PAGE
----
There seems to be good evidence that acne correlates or is caused by a fatty acid imbalance.

Micronutrient Test #2: Antioxidants and Acne Revisited

*We are working on a better format for this website.  In short it is a collection of lab tests aimed at identifying the root cause of acne.

Spectracell 2 online

Date: 7/10/13

Lesions: 15

Medications/Diet/Supplements: NAC 1600 mg, Standard Multivitamin, Typical American Diet, Beef Liver 1x per week, Vit. D 5000 IU

There is definitely a correlation with acne, although low antioxidants can also lower Testosterone and DHT, so it could even out.  But in general, acne and low antioxidants tend to correlate in my experience.

It does seem as if this is not the root cause, because simply taking NAC or vitamin E did not do much by way of eliminating acne.

Basic Blood Workup: Correlations We Can Draw

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Date: April 18,2013

Number of Lesions: 7

Medications/Diet/Supplements: Zyrtec 10 mg, Vit D, Animal Pak Multivitamin, NAC 1200 mg, Typical Diet with Beef Liver 1x per week

Correlations:  HDL cholesterol and fasting blood glucose correspond to acne. (Lower HDL = more acne) (Higher fasting blood sugar= more acne)

C-reactive Protein did not correlate with acne, as levels were great.  C-reactive Protein is an inflammatory marker.

Acne doesn’t necessarily correspond to testosterone levels necessarily, but it does seem to have some relation to estrogen (estradiol), for whatever reason.

Spectracell #1: Antioxidants have a relationship with Acne

*This site is very new, so bear with me as I get a better format.  All the tests are in chronological order, so ideally start from the oldest posts and work your way back!

Test Date: 1/25/2013

Number of Lesions at time of test: 13

Medications/Supplements/Diet:

  • Beginning Gluten-free diet (otherwise Standard American Diet)
  • Viibryd (SSRI) 20 mg.
  • Zyrtec 10 mg most days
  • Animal Pak multivitamin (contains ginseng)
  • vitamin D 5000 IUs
  • B-12 1000 mcg.

Spectracell Jan 2013 online (Click to see blood test results – pdf form)

Retinol (Vitamin A) and acne: http://www.ncbi.nlm.nih.gov/pubmed/139912
Retinol Binding Protein may be a smart blood test to get done (I have not had a serum vitamin A test yet, but would be interested in results).
Started eating calf liver weekly due to the semi-low levels of Retinol after this test.

There are quite a few studies on low levels of antioxidants and acne.
Here is one discussing the low glutathione and acne: http://www.ncbi.nlm.nih.gov/pubmed/21896138
By simply taking antioxidants there is very little benefit to acne, although as antioxidant status declines acne increases (over time).

After this test and discontinuation of Viibryd the antioxidant levels diminished (6 months later).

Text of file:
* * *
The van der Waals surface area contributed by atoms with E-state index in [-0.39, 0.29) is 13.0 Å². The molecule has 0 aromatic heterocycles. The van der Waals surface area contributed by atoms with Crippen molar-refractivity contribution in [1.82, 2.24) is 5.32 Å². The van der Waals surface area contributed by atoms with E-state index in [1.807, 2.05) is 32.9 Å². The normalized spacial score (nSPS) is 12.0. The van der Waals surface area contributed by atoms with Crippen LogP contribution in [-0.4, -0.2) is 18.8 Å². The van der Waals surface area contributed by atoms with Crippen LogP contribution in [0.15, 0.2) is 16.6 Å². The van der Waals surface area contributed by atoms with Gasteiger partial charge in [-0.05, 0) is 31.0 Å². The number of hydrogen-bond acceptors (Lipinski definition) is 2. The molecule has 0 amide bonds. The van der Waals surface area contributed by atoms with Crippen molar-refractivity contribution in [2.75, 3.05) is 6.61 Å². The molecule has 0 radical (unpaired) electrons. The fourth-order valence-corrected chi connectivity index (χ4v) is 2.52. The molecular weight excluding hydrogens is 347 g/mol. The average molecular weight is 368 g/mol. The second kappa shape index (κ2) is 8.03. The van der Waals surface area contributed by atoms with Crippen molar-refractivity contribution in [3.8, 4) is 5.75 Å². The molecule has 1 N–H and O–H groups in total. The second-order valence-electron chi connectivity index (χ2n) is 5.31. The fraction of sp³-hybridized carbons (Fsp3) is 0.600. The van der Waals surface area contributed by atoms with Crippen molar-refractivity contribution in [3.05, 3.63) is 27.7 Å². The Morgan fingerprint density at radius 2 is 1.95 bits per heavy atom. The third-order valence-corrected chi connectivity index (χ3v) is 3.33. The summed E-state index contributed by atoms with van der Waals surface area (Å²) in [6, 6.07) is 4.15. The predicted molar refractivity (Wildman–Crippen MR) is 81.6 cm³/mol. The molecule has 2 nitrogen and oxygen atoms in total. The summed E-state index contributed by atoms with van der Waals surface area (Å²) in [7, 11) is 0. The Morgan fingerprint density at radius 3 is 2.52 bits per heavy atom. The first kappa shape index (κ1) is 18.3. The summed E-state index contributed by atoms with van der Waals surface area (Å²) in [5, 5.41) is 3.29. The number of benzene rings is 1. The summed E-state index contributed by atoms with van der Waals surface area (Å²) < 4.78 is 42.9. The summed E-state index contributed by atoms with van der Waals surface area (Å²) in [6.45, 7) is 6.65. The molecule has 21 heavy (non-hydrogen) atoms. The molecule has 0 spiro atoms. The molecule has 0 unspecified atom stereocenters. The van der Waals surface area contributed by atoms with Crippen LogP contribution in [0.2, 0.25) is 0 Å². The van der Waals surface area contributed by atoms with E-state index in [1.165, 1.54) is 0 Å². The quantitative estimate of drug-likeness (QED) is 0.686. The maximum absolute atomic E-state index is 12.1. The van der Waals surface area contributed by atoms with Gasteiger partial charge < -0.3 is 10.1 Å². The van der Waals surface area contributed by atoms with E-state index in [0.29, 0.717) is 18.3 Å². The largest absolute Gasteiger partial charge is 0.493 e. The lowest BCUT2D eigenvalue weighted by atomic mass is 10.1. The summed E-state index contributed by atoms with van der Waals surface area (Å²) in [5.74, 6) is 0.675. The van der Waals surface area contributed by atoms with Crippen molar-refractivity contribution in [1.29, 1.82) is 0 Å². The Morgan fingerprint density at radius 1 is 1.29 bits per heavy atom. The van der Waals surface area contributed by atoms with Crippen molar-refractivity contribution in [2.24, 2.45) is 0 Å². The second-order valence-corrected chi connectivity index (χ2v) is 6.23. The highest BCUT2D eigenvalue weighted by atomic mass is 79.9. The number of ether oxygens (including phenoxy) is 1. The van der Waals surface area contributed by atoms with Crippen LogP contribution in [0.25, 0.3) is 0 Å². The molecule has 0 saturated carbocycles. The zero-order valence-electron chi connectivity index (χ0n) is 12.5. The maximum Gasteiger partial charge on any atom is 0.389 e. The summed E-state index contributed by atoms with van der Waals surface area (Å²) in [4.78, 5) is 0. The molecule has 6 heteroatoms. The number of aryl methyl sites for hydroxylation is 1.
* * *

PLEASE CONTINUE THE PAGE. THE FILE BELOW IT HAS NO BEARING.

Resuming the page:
Food Allergy Panel: Stopping Gluten doesn’t Cure Zits

Test Date: 1/7/2013

Number of Lesions: Around 15 (Face and Upper Neck)

Medications/Supplements:

  • Vit. D 5000 IUs
  • Viibryd 20mg (SSRI)-(it can have antioxidant effects, as well as hormonal effects, thus affecting acne)
  • Animal Pak multivitamin
  • Zyrtec 10 mg for allergies as needed

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Removing gluten did not eliminate or even decrease acne.  Food allergy panel seems to be a good marker of intestinal health.

There are quite a few websites that emphasize the importance of eliminating gluten in order to clear acne: http://articles.mercola.com/sites/articles/archive/2003/08/23/acne.aspx.

In my case eliminating gluten while eating sugary foods instead actually made acne worse over time.  There is lots of evidence for this: http://ajcn.nutrition.org/content/86/1/107.full

There are some connections between acne and intestinal barrier integrity, but am not yet sure what to make of them or which tests would be best.

Perhaps Urinary Organic Acids would be a good place to start, or a stool analysis, for those interested. Metametrix offers both.

To sum this up, food allergies seem to be indicative of poor intestinal health, but eliminating the problem foods won’t fix acne (in this case).

Baseline Panel 1: Raise your HDL and Clear your Skin

This labwork was done immediately prior to going on accutane.

Test Date: 6/8/2010

Number of lesions: unknown, but acne was moderate-severe (bad enough to warrant Accutane)

Supplements/medication/diet:

  • Standard American Diet
  • No supplements or medication, aside from infrequent zyrtec 10 mg

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The main takeaway from this was the low HDL cholesterol.  I was exercising a lot at the time as well, and even with that HDL was quite low.  In most labs the reference range is >40.

Acne and HDL cholesterol levelshttp://www.ncbi.nlm.nih.gov/pubmed/19448897

Intakes of various forms of fatty acids and their effects on HDL cholesterol: http://ajcn.nutrition.org/content/77/5/1146.long